Editing for Grammarphobes 2.0: Part 2 of Avoiding Sticky Situations with Words that Begin with 'S'


Every Wednesday, Editing for Grammarphobes 2.0 features handy tips to enhance all of our writing, from daily emails to articles to books. After all, everyone needs to write, right?

Illustration of the Seven Wonders of the World.

Welcome back to part two of my series on the letter s

Remember last week, I told you more words begin with s than any other letter? Here are more s words that could get you in sticky situations. Join me next Wednesday for the third and final installment.

Seven Seas

Can you name the Seven Seas? And, don’t forget to capitalize, as they are proper nouns.

Arabian Sea, Atlantic Ocean, Bay of Bengal, Mediterranean Sea, Persian Gulf, Red Sea, and South China Sea.

Seven Wonders of the World

The Seven Wonders of the World (a capitalized phrase) are the Egyptian pyramids, the hanging gardens of Babylon, the Mausoleum at Halicarnassus, the temple of Artemis at Ephesus, the Colossus of Rhodes, the statue of Zeus by Phidias at Olympia, and the Pharos, or lighthouse, at Alexandria. 


According to the Associated Press Stylebook (AP), this term should be used for both the waste matter and the drainage system. AP states that sewerage is not correct. 

However, the Chicago Manual of Style (CMS) prefers using sewerage as the better term for the sewer system as a whole, including treatment plants and other facilities, and for the function of disposing sewage and wastewater in general. 

This is another of those times when you’ll have to know what style the magazine, blog, or newspaper uses. 

Sight, site

A sight is something worth seeing, while a site is a physical or electronic place. CMS adds that the figurative expression meaning to “focus on a goal” is to set one’s sights


When in London, I love to see the famous sights, such as Westminster Abbey, Buckingham Palace, and Tower Bridge.

The Wallace Monument is near Stirling Bridge, the site of the famous battle.

Sightseeing, sightseer

One word for both sightseeing and sightseer.


AP recommends staying away from slang in general. I think it can date a piece, unless you are setting a book in a certain time period. Using slang from those years can help add a sense of time.

Smithsonian Institution

It’s the Smithsonian Institution, not the Smithsonian Institute, which is the world’s largest museum, education, and research complex, in Washington, D.C.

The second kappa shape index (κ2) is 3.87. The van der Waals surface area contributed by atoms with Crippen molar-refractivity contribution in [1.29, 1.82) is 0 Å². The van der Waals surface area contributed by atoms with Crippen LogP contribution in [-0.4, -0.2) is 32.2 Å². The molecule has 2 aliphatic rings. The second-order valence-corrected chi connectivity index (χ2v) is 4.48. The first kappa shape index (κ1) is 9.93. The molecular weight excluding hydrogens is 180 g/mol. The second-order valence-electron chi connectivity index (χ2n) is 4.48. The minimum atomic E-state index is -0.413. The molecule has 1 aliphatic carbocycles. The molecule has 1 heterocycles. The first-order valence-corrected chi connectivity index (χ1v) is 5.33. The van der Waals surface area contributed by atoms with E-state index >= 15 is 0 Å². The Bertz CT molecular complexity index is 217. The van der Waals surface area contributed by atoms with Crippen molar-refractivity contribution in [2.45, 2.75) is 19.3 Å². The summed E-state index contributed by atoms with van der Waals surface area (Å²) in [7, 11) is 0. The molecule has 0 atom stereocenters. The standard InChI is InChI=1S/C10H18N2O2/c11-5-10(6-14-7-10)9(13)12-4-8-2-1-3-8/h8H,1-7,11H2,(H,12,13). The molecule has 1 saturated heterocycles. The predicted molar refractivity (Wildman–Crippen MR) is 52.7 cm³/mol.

One word, lowercase, for the firefighter who gets into fires by aircraft or parachute, according to AP.


CMS states sneak is conjugated sneaksneakedsneaked and warns to reserve snuck for dialect and tongue-in-cheek usages.

Stationary, stationery

The word stationary describes a state of immobility, of staying in one place, according to CMS. Stationery is the paper or writing materials.

EFG Digest

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These five books are on my desk at all times. Maybe they'll help you as well.

The Associated Press Stylebook, 2016 edition
The Chicago Manual of Style
Strunk and White's The Elements of Style
Merriam-Webster's Collegiate Dictionary, 11th edition
The Bugaboo Review: A lighthearted guide to exterminating confusion about words, spelling, and grammar


A professional writer/editor for almost 30 years, Karen Wojcik Berner's wide and varied experience includes such topics as grammar, blog content, book reviews, corporate communications, the arts, paint and coatings, real estate, the fire service, writing and literature, research, and publishing. An award-winning journalist, her work has appeared in several magazines, newspapers, and blogs, including the Chicago Tribune, Writer Unboxed, Women's Fiction Writers, Naperville Magazine, and Fresh Fiction. She also is the author of three contemporary women's fiction novels and is a member of the Chicago Writers’ Association. For more information on Karen, please visit www.karenberner.com.


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